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UVB NB Study

The text below is from a www.aad.org Press Release.

Please click here to see the original article.

Study Confirms Effectiveness of Revolutionary Vitiligo Treatment

 
SCHAUMBURG, IL (July 12, 2001) Ė Imagine feeling perfectly healthy on the inside, but on the outside something looks wrong. For millions of people who suffer from vitiligo, a disease in which patients experience a complete loss of pigment in localized areas of the skin, this feeling is one they know all too well.

In a new study by dermatologist Henry W. Lim, MD, chairman of the department of dermatology at Henry Ford Hospital, Detroit, Mich., the effectiveness of narrow-band UVB (NB-UVB) phototherapy as treatment for vitiligo was examined in a small sampling of patients. The results of the study are promising for this often hard-to-treat skin condition.

After completing an average of 19 treatments with NB-UVB phototherapy, five of the seven vitiligo patients that participated in the study showed greater than 75 percent repigmentation. Additionally, one patient has remained repigmented 11 months after phototherapy was discontinued.

"The successful repigmentation that these patients experienced is quite remarkable," explained Dr. Lim, co-author of "Narrow-Band Ultraviolet B is a Useful and Well-Tolerated Treatment for Vitiligo" published in the June 2001 issue of the Journal of the American Academy of Dermatology. "Vitiligo is a difficult skin condition to treat, and patients are often frustrated because results from some of the other current treatments are not nearly as favorable."

Vitiligo is a disease in which patients have a complete loss of pigment in localized areas of the skin. These areas, often around the mouth and eyes, become completely white. As a result, vitiligo can be cosmetically disfiguring, especially for dark-skinned people.

Vitiligo affects 1 percent to 2 percent of the worldwide population and about half of the people who develop it do so before the age of 20. About one fifth of those with vitiligo have a family member with this condition. Vitiligo usually affects both sides of the body, and although the cause is generally not known, it is believed to be an autoimmune process.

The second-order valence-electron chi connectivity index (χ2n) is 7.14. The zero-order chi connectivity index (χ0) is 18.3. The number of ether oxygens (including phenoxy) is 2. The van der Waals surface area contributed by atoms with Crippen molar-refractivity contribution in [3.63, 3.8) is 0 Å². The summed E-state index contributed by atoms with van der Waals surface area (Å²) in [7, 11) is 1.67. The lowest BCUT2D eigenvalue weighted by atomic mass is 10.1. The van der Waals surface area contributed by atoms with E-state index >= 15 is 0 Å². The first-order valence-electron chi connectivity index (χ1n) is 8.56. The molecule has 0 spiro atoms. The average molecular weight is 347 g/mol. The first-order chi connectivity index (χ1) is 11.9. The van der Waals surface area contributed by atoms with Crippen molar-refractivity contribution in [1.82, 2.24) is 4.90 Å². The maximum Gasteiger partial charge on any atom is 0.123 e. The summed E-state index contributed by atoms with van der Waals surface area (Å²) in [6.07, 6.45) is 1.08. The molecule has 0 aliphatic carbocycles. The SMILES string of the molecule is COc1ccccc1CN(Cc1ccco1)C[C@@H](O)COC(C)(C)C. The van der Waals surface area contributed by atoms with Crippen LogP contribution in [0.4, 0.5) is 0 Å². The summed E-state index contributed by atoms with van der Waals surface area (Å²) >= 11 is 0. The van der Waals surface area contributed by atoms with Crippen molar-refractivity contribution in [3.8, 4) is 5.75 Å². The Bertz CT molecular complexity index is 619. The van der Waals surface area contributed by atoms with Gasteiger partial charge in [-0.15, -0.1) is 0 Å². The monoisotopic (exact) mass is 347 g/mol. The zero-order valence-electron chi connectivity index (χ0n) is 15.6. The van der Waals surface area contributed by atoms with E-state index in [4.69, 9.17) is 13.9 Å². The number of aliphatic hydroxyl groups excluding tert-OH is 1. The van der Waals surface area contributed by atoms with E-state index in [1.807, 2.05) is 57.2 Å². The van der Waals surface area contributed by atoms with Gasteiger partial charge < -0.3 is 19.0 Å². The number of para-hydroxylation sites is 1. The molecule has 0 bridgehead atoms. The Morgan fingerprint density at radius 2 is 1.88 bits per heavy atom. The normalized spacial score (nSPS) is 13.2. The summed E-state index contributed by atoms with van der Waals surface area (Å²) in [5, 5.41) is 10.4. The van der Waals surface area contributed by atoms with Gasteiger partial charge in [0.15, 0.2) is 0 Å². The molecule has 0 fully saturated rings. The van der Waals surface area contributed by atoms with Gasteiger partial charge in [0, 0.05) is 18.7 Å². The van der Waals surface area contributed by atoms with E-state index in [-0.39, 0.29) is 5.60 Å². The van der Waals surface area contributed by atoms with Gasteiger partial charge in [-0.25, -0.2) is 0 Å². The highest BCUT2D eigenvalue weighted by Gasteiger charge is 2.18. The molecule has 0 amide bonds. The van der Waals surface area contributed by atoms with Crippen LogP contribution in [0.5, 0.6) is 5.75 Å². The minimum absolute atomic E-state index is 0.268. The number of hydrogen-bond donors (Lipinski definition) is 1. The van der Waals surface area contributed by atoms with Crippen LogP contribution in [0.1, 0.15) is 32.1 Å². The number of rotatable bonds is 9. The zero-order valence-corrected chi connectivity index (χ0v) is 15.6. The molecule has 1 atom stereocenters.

During the twelve-month trial period, 11 patients participated in Dr. Limís study. Therapy was administered three times a week and affected segments of the body were treated with NB-UVB, a light source that emits a very narrow spectrum of UVB, the portion of sunlight that causes sunburn. The dose of radiation was increased by 15 percent for each treatment. If mild burning, pain or blistering developed, the irradiation dose was decreased. Once the desirable 75 percent repigmentation was achieved, the frequency of treatments was tapered to twice a week for four weeks, then weekly for an additional four weeks.

NB-UVB therapy has several advantages over other therapies for vitiligo. While topical corticosteroid therapy has a success rate of 56 percent, long-term use of corticosteroids can result in thinning of the skin, stretch marks, and dilation of blood vessels. Another treatment option is oral or topical psoralen plus UVA (PUVA), the latter which has a success rate of 51 percent. However, patients need to ingest or apply psoralen before getting the light treatment, and long term use of oral PUVA for another skin disease, psoriasis, has been associated with an increased incidence of skin cancer.

Presently, there are only a few centers in the United States that have the capabilities for NB-UVB therapy; therefore patients undergoing this therapy have long distances to commute. While NB-UVB therapy has been used in Europe since the mid-1980s, there has not been any evidence that it causes an increase in skin cancer. However, because long-term exposure to ultraviolet light in general is known to cause skin cancer, patients who choose this therapy should do so only under the direct supervision of their dermatologist.

"Our findings confirmed that narrow-band UVB therapy is a useful and well-tolerated treatment option for patients with vitiligo," says Dr. Lim. "Although more research needs to be conducted, the successes thus far are promising to those who suffer from the psychological and physical effects of vitiligo."

The American Academy of Dermatology, founded in 1938, is the largest, most influential, and most representative of all dermatologic associations. With a membership of over 13,000 dermatologists worldwide, the Academy is committed to: advancing the science and art of medicine and surgery related to the skin; advocating high standards in clinical practice, education, and research in dermatology; supporting and enhancing patient care; and promoting a lifetime of healthier skin, hair and nails. For more information, contact the AAD at 1-888-462-DERM or www.aad.org  

 
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Different Just Like Me

Even better
is that Narrow B UVB light systems are available in home-sized panel systems and cabinets, which many are finding far more convenient than frequent trips to the dermatologist's office. Though many people buy complete surrounding cabinets, some doctors suggest that panels are actually more effective...

 
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